By Matthew Fleming, CQ-Roll Call (TNS)
WASHINGTON — A dog-bite prevention website. Vermont puppet shows. Researching the bomb-sniffing capabilities of elephants.
Those are just some government spending projects labeled “wasteful” in this Congress by a crop of lawmakers who continue to take on the mantle of pork busters four years after Ohio Republican John A. Boehner banned earmarks after he took the speaker’s gavel in 2011.
Former Sen. Tom Coburn (R-OK) long the standard bearer of the waste-watching movement, told CQ Roll Call that despite the moratorium on traditional earmarks, billions are still spent on duplicative programs — what he considers the largest earmark.
“It’s great to bring it up and raise the issue, but if the issue is raised and nobody eliminates the problem that’s creating the waste, you haven’t done anything,” Coburn said. He’s now working to organize a convention of states to restrict the power of the federal government and is considering continuing his spending reports from outside the Capitol. “We’re talking about symptoms, but we’re not fixing the disease.”
There are four Republican waste watchers in the Senate carrying the torch and making Coburn “proud” these days: Arizona’s Jeff Flake and John McCain, Dan Coats of Indiana and Rand Paul of Kentucky.
Waste-report season is now in full bloom. Coats last week spoke on suspicious spending by defense contractors, while Flake released a dinosaur-themed report featuring legacy earmarks he dubbed “Jurassic Pork.”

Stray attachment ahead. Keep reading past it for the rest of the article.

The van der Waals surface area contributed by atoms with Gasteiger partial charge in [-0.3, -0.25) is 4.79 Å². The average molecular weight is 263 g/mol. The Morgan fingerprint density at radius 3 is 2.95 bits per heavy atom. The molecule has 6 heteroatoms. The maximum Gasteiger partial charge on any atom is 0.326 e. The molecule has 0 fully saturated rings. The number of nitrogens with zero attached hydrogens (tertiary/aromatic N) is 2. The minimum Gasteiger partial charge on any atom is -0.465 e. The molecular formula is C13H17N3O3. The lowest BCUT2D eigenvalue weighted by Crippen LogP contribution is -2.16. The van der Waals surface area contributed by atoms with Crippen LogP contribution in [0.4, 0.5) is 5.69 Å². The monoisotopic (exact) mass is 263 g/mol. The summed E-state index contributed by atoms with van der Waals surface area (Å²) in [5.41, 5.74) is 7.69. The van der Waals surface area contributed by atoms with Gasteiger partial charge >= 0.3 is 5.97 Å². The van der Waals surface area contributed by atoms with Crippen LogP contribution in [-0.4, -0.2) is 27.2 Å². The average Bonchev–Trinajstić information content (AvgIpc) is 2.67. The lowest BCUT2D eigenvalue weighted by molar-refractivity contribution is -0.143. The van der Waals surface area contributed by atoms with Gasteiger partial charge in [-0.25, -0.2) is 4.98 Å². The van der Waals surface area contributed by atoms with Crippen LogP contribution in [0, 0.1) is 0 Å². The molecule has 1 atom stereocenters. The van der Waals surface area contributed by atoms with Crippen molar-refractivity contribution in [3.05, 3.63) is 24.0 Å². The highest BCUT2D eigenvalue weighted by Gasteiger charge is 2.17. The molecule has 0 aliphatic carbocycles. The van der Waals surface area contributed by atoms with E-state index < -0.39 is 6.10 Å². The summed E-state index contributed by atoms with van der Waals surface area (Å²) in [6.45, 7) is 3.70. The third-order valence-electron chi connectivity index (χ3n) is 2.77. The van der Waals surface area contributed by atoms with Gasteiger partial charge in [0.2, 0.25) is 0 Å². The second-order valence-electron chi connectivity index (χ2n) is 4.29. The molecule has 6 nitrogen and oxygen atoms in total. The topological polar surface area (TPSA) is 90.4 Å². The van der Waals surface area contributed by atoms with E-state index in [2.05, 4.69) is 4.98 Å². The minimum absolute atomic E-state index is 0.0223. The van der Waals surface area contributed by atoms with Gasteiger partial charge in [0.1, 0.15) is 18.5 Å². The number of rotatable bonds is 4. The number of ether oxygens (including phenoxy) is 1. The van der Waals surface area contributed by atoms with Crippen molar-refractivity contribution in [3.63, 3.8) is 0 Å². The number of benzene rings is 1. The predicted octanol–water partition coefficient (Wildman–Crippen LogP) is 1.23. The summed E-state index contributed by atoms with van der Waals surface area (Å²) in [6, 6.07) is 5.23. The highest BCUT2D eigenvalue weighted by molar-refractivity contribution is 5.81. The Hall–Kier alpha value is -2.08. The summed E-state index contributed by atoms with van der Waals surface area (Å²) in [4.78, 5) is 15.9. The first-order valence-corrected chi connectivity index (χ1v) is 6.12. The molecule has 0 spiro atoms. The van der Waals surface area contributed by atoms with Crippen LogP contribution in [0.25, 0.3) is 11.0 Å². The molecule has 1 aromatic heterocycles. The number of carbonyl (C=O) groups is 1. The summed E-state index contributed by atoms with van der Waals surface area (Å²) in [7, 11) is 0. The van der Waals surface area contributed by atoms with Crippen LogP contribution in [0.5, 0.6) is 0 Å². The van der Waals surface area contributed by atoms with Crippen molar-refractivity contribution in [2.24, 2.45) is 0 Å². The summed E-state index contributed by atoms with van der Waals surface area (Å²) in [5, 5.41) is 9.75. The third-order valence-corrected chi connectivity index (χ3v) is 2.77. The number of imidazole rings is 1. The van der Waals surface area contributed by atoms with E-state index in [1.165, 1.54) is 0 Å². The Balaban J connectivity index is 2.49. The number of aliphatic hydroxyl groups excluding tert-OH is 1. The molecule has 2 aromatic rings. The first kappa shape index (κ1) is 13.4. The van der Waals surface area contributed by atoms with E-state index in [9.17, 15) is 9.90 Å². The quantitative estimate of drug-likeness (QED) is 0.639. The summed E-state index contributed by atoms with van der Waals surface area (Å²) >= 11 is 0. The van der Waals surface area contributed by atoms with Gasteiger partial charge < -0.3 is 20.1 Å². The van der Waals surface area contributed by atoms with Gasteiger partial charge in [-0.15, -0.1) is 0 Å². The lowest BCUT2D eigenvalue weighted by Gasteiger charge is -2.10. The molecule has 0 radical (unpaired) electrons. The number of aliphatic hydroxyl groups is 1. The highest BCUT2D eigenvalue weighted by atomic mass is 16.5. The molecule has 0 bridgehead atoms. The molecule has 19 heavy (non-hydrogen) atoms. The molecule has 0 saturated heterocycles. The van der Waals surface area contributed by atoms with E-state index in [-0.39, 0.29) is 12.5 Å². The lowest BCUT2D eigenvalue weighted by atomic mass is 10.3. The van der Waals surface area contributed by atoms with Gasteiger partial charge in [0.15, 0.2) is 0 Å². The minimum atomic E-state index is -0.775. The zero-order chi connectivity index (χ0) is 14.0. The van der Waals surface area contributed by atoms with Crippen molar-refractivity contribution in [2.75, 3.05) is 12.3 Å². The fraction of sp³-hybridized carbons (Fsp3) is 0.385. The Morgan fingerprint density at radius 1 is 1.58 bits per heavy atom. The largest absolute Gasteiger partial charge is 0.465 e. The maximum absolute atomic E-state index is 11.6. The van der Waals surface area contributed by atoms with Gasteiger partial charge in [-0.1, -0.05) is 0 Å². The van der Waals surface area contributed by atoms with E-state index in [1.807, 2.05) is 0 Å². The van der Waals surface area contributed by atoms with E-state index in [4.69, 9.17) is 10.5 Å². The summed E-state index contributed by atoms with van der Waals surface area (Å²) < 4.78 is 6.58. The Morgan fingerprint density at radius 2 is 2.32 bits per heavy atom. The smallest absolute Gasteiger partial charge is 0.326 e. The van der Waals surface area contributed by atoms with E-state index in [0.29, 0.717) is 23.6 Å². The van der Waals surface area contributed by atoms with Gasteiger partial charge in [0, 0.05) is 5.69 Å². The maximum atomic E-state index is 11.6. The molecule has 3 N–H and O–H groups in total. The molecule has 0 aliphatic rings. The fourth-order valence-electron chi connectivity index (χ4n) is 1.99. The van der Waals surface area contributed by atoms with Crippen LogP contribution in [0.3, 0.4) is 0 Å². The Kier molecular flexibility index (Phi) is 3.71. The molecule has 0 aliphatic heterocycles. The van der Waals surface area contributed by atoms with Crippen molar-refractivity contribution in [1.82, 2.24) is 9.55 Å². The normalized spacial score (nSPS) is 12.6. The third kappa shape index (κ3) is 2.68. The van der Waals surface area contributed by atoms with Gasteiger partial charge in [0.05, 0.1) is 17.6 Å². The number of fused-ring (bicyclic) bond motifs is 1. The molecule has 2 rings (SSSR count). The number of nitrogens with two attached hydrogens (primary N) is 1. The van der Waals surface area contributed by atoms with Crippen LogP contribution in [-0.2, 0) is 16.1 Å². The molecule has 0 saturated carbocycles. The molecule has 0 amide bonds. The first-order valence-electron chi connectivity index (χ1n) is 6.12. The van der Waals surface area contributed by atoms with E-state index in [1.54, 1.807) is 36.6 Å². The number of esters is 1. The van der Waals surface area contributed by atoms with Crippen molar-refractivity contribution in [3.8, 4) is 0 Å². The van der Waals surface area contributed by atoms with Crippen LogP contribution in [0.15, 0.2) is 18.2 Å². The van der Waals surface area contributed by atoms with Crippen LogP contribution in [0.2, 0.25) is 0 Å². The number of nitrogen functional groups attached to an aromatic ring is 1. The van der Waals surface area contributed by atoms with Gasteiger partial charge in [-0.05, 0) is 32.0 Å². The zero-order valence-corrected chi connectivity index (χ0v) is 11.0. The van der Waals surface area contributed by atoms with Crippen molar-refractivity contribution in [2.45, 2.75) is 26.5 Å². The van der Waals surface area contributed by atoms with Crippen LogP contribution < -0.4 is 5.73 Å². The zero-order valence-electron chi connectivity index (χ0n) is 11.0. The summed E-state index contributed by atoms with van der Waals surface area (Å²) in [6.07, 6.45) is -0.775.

For effect, Flake swept through the Senate Press Galleries distributing pork sandwiches to reporters. (He graciously offered chicken to those with an aversion to pork.) In May, McCain, Flake and Sen. Patrick J. Toomey of Pennsylvania appeared with “Pigfoot,” the mascot of Citizens Against Government Waste, to highlight their annual “Pig Book.”
This week, Paul took the role of Senate sommelier by highlighting grants for the Washington state wine industry, asking the question: What wine pairing goes best with waste?
And for the piscivore palate left unsatisfied by a diet of only wine and waste, McCain served the main course last month when he fought in vain to end a catfish-inspection program as an amendment to a trade bill.
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Photo: Gage Skidmore via Flickr